At least seven people were killed and 24 taken to hospitals after a rooftop gunman opened fire on an Independence Day parade in the U.S. state of Illinois, police said Monday.
The gunman climbed to the roof of a business using a ladder in an alley, police said. The attack turned a civic display of patriotism into a scene of mayhem.
Hours later, police announced that they had a suspect in custody after 22-year-old Robert E. Crimo III surrendered to authorities.
Crimo was identified as a "person of interest" and became the target of a massive manhunt across the town of Highland Park in Illinois, where a rooftop gunman with a high-powered rifle turned a family-focused July 4 parade celebration into a scene of death and trauma.
Firing into the holiday crowd, the shooter caused scenes of chaos as panicked onlookers ran for their lives, leaving behind a parade route strewn with chairs, abandoned balloons and personal belongings.
The shooting in Highland Park near Chicago disrupted the annual parade just after it began at 10 a.m. (3 p.m. GMT).
Emergency officials said around two dozen people, including children, were treated for gunshot injuries, with some in critical condition.
Right after shots were fired, the Midwestern state's police force tweeted: "The Illinois State Police is currently assisting Highland Park PD with an active shoot situation that occurred at the Highland Park Parade."
The Lake County Sheriff's Office, which is responsible for the area that includes Highland Park, the city near Chicago where the shooting took place, also said it was assisting with "a shooting in the area of the Independence Day parade route."
The sheriff's office did not say whether the parade had reached that point on the route when the shots started, but the Chicago Sun-Times reported that the shooting began about 10 minutes after the parade did.
The Chicago Sun-Times reported that the parade began around 10 a.m. but was suddenly halted 10 minutes later after shots were fired.
A Sun-Times reporter saw blankets placed over three bloodied bodies. Several witnesses told the newspaper that they heard gunfire.
Hundreds of parade-goers – some visibly bloodied – fled the parade route, leaving behind chairs, baby strollers and blankets.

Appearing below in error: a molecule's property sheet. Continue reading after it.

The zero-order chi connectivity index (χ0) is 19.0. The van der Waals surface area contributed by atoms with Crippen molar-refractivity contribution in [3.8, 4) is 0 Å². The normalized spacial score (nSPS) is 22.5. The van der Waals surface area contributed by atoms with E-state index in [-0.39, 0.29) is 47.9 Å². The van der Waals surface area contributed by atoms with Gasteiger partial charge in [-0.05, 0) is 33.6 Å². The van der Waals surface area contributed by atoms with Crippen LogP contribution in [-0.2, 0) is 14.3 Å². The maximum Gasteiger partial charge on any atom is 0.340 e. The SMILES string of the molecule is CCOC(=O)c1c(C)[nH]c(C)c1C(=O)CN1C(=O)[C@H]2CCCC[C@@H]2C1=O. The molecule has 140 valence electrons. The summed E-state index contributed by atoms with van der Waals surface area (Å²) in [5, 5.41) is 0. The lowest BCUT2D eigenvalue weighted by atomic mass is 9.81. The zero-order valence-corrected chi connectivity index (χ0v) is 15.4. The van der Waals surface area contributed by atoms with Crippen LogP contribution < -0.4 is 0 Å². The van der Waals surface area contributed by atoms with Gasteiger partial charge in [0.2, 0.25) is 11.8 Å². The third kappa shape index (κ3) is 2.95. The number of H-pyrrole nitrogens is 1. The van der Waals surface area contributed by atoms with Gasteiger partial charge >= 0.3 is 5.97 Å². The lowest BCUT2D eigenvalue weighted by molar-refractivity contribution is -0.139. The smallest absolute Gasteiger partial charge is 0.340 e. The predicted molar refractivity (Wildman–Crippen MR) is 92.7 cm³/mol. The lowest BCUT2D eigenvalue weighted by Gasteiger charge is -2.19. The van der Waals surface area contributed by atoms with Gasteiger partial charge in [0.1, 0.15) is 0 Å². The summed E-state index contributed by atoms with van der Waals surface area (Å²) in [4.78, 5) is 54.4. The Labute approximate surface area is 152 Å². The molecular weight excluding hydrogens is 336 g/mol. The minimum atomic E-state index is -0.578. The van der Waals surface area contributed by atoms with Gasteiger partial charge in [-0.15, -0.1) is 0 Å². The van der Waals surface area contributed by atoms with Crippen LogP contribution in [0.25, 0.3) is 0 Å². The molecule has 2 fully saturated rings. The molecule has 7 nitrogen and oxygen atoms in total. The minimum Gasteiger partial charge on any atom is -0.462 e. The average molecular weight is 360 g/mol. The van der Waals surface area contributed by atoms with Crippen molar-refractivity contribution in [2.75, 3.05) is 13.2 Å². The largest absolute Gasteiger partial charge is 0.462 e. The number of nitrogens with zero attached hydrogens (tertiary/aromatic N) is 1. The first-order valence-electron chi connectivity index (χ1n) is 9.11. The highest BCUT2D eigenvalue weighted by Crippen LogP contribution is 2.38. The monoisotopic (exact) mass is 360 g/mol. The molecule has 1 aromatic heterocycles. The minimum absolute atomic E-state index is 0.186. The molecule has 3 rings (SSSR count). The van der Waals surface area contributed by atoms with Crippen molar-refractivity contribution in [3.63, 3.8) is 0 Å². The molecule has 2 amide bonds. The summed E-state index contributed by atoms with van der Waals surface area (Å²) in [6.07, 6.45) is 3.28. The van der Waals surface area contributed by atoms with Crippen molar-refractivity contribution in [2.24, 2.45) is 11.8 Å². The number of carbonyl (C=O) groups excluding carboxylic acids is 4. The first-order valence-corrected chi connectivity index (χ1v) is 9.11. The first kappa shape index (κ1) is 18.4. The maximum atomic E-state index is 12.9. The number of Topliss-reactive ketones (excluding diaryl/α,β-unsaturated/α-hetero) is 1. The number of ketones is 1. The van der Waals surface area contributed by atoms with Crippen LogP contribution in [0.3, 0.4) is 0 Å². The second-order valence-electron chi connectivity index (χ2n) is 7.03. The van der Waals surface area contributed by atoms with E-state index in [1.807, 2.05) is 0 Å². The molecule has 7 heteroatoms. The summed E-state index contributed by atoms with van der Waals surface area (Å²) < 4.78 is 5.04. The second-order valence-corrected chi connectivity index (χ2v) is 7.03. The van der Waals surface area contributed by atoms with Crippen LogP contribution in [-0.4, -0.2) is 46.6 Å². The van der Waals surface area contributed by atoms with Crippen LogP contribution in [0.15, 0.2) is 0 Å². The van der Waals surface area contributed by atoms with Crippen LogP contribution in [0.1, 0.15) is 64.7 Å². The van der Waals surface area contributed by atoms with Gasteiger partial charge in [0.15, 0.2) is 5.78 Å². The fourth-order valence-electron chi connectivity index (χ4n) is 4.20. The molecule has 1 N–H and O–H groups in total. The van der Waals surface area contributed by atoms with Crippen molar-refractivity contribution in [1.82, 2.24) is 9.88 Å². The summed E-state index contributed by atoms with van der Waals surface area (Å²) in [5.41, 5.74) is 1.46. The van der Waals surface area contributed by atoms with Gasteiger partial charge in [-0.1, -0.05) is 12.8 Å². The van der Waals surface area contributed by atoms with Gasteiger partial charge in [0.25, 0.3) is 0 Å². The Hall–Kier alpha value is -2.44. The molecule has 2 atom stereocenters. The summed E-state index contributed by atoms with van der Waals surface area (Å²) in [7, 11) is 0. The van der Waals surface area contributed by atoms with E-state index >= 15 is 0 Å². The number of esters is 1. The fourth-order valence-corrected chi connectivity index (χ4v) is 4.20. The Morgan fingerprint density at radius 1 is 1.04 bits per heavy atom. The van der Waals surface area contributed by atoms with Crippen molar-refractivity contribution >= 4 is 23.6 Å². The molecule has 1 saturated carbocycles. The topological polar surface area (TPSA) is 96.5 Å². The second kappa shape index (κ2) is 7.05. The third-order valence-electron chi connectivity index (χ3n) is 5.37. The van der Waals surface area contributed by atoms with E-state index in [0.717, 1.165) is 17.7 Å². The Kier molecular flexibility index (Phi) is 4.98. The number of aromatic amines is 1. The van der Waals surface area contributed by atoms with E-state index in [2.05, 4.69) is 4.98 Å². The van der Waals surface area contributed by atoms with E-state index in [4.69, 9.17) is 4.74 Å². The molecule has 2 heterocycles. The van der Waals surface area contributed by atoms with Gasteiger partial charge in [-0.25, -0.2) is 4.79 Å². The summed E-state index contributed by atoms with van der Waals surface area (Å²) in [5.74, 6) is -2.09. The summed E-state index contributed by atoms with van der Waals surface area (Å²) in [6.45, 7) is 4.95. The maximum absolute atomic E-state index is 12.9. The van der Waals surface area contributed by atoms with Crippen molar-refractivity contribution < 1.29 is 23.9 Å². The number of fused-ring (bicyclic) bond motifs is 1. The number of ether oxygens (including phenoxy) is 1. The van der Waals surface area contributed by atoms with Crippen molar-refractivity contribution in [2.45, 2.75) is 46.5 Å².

Police told people: "Everybody disperse, please. It is not safe to be here.”
Video shot by a Sun-Times journalist after the gunfire rang out shows a band on a float continuing to play as people run past, screaming. A photo posted to social media appeared to show pools of blood near upturned chairs in downtown Highland Park.
Gina Troiani and her son were lined up with his daycare class ready to walk onto the parade route when she heard a loud sound that she believed was fireworks – until she heard people yell about a shooter.
"We just start running in the opposite direction,” she told The Associated Press (AP).
Her 5-year-old son was riding his bike decorated with red and blue curled ribbons. He and other children in the group held small American flags. The city said on its website that the festivities were to include a children’s bike and pet parade.
Troiani said she pushed her son’s bike, running through the neighborhood to get back to their car.
In a video that Troiani shot on her phone, some of the kids are visibly startled at the loud noise and they scramble to the side of the road as a siren wails nearby.
"It was just sort of chaos,” she said. "There were people that got separated from their families, looking for them. Others just dropped their wagons, grabbed their kids and started running.”
Illinois Gov. J.B. Pritzker said in a tweet that he is "closely monitoring the situation in Highland Park” and that Illinois State Police are assisting.
Debbie Glickman, a Highland Park resident, said she was on a parade float with coworkers and the group was preparing to turn onto the main route when she saw people running from the area.
"People started saying: ‘There’s a shooter, there’s a shooter, there's a shooter,’” Glickman told The Associated Press. "So we just ran. We just ran. It’s like mass chaos down there.”
She didn’t hear any noises or see anyone who appeared to be injured.
"I’m so freaked out,” she said. "It’s just so sad.”
"Our community was terrorized by an act of violence that has shaken us to our core. Our hearts go out to the families of the victims during this devastating time," Highland Park Mayor Nancy Rotering told the news conference.
The shooting comes with gun violence fresh on the minds of many Americans, after a massacre on May 24 that killed 19 school children and two teachers at an elementary school in Uvalde, Texas, and the May 14 attack that killed 10 people at a grocery store in Buffalo, New York.
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